The memorandum on the Brussels visit was the first of many from Manafort and Kilimnik to Yanukovych, in which they pushed Yanukovych to signal a clear pro-EU line and to carry out reforms to back this up. But Yanukovych often ignored their advice.
To handle Yanukovych’s off-message antics, Manafort and Kilimnik created a back channel to Yanukovych for Western politicians – in particular those known to appreciate Ukraine’s geopolitical significance vis-à-vis Russia. In Europe, these were Sweden’s then foreign minister Carl Bildt, Poland’s then foreign minister Radosław Sikorski and European Commissioner for Enlargement Stefan Fule, and in the US, Vice President Joe Biden.
“We need to launch a ‘Friends of Ukraine’ programme to help us use informal channels in talks on the free trade zone and modernisation of the gas transport system,” Manafort and Kilimnik wrote to Yanukovych in September 2010. “Carl Bildt is the foundation of this informal group and has sufficient weight with his colleagues in questions connected to Ukraine and the Eastern Partnership. (…) but he needs to be able to say that he has a direct channel to the President, and he knows that President Yanukovych remains committed to European integration.”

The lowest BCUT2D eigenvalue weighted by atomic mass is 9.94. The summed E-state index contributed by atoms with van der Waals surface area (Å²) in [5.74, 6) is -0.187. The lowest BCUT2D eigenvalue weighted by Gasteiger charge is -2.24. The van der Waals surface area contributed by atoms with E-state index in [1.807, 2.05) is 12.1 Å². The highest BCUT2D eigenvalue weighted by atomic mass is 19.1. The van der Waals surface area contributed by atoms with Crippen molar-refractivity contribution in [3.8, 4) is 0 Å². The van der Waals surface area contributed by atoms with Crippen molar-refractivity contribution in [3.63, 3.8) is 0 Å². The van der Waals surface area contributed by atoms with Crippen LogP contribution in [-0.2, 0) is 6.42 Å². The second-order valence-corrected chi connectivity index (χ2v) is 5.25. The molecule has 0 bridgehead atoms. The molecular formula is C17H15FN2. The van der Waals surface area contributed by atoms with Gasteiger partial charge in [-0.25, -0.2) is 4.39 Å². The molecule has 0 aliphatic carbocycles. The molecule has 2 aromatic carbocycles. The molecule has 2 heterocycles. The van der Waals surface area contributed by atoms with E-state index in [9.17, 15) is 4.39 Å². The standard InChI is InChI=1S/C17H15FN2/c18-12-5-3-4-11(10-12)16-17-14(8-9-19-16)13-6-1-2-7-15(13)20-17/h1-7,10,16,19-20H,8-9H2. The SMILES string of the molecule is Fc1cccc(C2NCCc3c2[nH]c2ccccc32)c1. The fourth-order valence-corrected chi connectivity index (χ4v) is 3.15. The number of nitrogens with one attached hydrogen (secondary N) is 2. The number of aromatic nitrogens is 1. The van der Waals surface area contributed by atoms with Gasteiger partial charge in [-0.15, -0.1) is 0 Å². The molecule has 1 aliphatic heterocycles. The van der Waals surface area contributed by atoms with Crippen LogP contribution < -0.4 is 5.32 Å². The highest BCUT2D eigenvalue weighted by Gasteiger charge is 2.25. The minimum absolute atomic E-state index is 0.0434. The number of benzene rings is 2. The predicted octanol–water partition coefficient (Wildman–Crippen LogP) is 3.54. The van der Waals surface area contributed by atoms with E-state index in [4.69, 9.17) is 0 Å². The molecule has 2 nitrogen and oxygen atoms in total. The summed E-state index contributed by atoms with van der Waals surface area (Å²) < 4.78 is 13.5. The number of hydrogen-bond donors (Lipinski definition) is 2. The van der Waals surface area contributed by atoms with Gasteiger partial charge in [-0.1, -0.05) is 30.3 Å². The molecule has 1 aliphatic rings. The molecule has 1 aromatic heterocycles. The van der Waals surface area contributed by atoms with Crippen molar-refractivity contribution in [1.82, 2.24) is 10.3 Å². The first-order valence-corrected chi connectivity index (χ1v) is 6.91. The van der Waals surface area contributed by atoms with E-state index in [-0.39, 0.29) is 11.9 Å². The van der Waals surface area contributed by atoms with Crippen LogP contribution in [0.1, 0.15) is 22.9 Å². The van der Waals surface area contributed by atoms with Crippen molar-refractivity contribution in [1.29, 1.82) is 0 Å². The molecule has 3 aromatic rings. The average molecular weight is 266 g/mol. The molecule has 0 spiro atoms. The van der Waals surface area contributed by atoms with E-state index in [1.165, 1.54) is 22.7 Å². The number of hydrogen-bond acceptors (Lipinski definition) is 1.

The back channel was operational by the time of Yanukovych’s first EU-Ukraine Vilnius summit in November 22, 2010. Manafort met with Bildt and Sikorski in the run-up on November 17.
“He reported back that after the “very positive” meeting, the two foreign ministers “are ready to work in a number of directions that we want. Moreover, they now believe they have a channel to the Ukrainian leadership that will have long-term significance and benefit for helping Ukraine in relations with the EU”,” the emails say. As a result “on November 22 both sides will commit to reaching agreement on the free trade zone as fast as possible.”
The November 2010 summit suggested that Ukraine could sign the Association Agreement by end of 2011. Kyiv’s main concern over the DCFTA was the need for adjustment time, since Ukraine was reeling after a 20% collapse in GDP 2008-9, having been the world’s worst hit country during the global financial crisis.
Beyond the EU summit, the next big goal for Manafort and Kilimnik was to score a summit meeting between Yanukovych and US president Barak Obama – preferably in Ukraine. The ideal venue for this would be the 25th anniversary of the Chernobyl nuclear catastrophe on April 26, 2011. This would be a symbolic moment given Obama’s campaign to rid the world of nuclear weapons, and Yanukovych’s readiness to discard Ukraine’s remaining stockpile of enriched uranium.